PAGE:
Second Thoughts: Game #90 - Indians 2, Rays 4
|W: Moore (6-6) L: Tomlin (5-6) S: Rodney (27)|
The Line: 5.2 IP, 7H, 4/4 R/ER. 1BB, 1K. 1GIDP
The Results: pitches, 62% strikes, 10GB, 7FB, 1PO, 5LD
The Write-up: Josh Tomlin pitched like a guy that possesses Josh Tomlin’s arsenal of pitches. A bad break cost him a chance of registering a quality start (6IP and 3ER or less) and a lackluster offense cost him the chance of notching his 6th win. It was clear from the get-go that the Rays were going to be swinging, because both BJ Upton and Carlos Pena (Tribe trade or FA targets at some point in the last year) jumped on the third pitch of their respective AB’s to put Tomlin in a quick 2-0 hole. This was followed by a walk and a triple that should have been a double and the Indians never recovered.
Tomlin continued to induce high amounts of contact and he continued to work away. By my count, 62 of his 89 pitches were on the outer half of the plate. This 70% rate of outside pitches seems fairly typical of a Tomlin start as his last five starts have been: 61%, 69%, 55%, 60% and 77%. If you look at the charts below, you can just eyeball it and see that most pitches are away (orange box represents the “away” area):
*remember this is from the catcher’s/umpire’s) point of view
*Courtesy of FanGraphs
Tomlin was hit hard last night as he gave up some extra base hits and 7 hits in less than 6 innings, but he still battled and should have come away with only giving up 3 ER if it weren’t for a blown call at 2nd base in the 6th inning. He battled despite not having his top rate command and that is really all you can ask from your starting pitcher on a nightly basis.
The Line: 2.1IP, 0H, 0BB, 2K
The Results: 26pitches, 62% strikes, 5GB, 0FB, 0PO, 0LD
The Write-up: Had the Indians’ offense showed any signs of life, the stellar bullpen performance by guys not named Smith, Pestano and Perez would have been the story of the night. Tony Sipp and Jeremy Accardo combined to induce five groundballs and nothing in the air and they each struck a guy out. Sipp did so after coming on in relief of Tomlin and with runners on base, and they each averaged four pitches or less per batter. If Manny Acta can get performances like this on a consistent basis from the middle of his bullpen then he will have a great weapon on his hands in close games.
The Starting Lineup
The Line: 4/28, 0 2B, 0 HR, 5BB, 0 SB, 0 CS
The Results: 2R, 4TB, 14LOB, AVG/OBP/SLG 143/314/143
The Write-up: The only nice thing I have to say about the Indians offense last night is that they were patient. The only reason they scored at all was because they drew some walks and took two bean balls. Other than that, they didn’t hit for power, they didn’t hit for average and other than a Jason Kipnis single up the middle, didn’t hit in the clutch. Like so many nights in recent weeks, the Indians have had more than their fair share of opportunities; but they just haven’t capitalized on them for the big innings.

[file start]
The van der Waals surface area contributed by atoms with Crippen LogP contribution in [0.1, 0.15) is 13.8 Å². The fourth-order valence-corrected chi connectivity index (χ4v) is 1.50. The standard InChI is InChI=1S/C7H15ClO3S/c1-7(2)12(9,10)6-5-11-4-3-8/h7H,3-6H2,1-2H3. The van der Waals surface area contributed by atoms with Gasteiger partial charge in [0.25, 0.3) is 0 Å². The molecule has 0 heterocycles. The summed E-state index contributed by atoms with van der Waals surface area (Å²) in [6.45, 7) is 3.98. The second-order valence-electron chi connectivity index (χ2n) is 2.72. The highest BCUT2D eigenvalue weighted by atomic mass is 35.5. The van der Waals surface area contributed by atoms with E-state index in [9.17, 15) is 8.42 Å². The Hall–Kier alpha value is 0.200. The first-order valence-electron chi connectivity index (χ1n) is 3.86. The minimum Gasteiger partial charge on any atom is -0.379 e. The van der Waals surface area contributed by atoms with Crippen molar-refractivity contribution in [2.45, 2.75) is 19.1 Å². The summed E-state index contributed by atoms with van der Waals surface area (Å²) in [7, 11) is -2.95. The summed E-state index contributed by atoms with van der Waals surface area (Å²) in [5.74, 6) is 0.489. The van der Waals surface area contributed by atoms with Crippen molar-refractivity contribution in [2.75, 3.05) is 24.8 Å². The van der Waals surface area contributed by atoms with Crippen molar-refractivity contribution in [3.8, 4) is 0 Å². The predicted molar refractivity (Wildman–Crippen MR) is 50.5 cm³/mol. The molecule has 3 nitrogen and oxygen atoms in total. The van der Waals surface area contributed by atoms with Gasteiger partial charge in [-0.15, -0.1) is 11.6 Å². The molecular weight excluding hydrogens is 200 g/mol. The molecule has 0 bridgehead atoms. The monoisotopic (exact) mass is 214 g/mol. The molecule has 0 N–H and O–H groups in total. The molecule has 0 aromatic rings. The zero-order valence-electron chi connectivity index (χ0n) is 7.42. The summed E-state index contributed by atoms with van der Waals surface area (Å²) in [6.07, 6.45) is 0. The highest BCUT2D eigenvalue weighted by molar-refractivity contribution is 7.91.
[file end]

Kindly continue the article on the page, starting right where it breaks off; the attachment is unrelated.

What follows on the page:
One guy that is the embodiment of the Indians right now is Carlos Santana: he still gets on base but has no power and can’t make good contact. He is totally lost at the plate and has been in a free fall in all three major categories since the first month of the season.
If Santana doesn’t turn it around, the Indians playoff hopes will be snuffed out quickly due to many nights like this one: good enough pitching and not enough hitting.
Some good and some bad defensively: Kotchman looked like a beer-league softball player trying to field that grounder down the line following it up with a dive and a meaningless toss in the direction of first base. This is not like him and like most things, he just looks bad doing them, he isn’t actually bad at them.
Another botched attempt at making a tough play was Choo’s slide in RF where he attempted to cut-off Luke Scott’s “triple” that ended up scoring the third run in the 1st inning. I understand why he tried to slide, cutting the ball off would have held the runner’s to first and third; however, the ball was not on his glove side and the play was extremely difficult for a left-handed fielder to make. Also, if he had just played it off the wall he would have held the runner’s to second and third (I say this because Zobrist looked surprised when he was sent home and clearly was not expecting a ball off the wall to score him).
Things weren’t all bad as both Asdrubal Cabrera and Jason Kipnis made sparkling plays on grounders up the middle. Cabrera to his left stopped a Molina grounder that would have scored Scott and Kipnis made a nice back-handed stop that turned into an inning-ending double play. The real beauty of that double play was the two throws required by Kipnis and Cabrera: Kipnis’ throw was across his body while moving away from Cabrera. Cabrera had to catch the ball, avoid the runner and pivot the other direction to make a strong enough throw to get Pena. At the time, I thought this was the spark needed to wake the team up.
The Indians look a lot like last year’s team that folded during the second half. The team lacks the offensive fire power to outhit teams when their pitchers aren’t lights out and the pitchers aren’t a staff of aces that can win a bunch of games 2-1. I am a firm believer that if competent run producers were at 1B, 3B and LF, then this team would be playoff contenders and capable of making a run. Few teams have the strength up the middle that the Indians have right now: C, 2B, SS, CF and RF are all positions of strength. The corner players are just so bad that it doesn’t matter right now. Masterson will try to take the series and the Indians offense will try to find its power stroke tonight.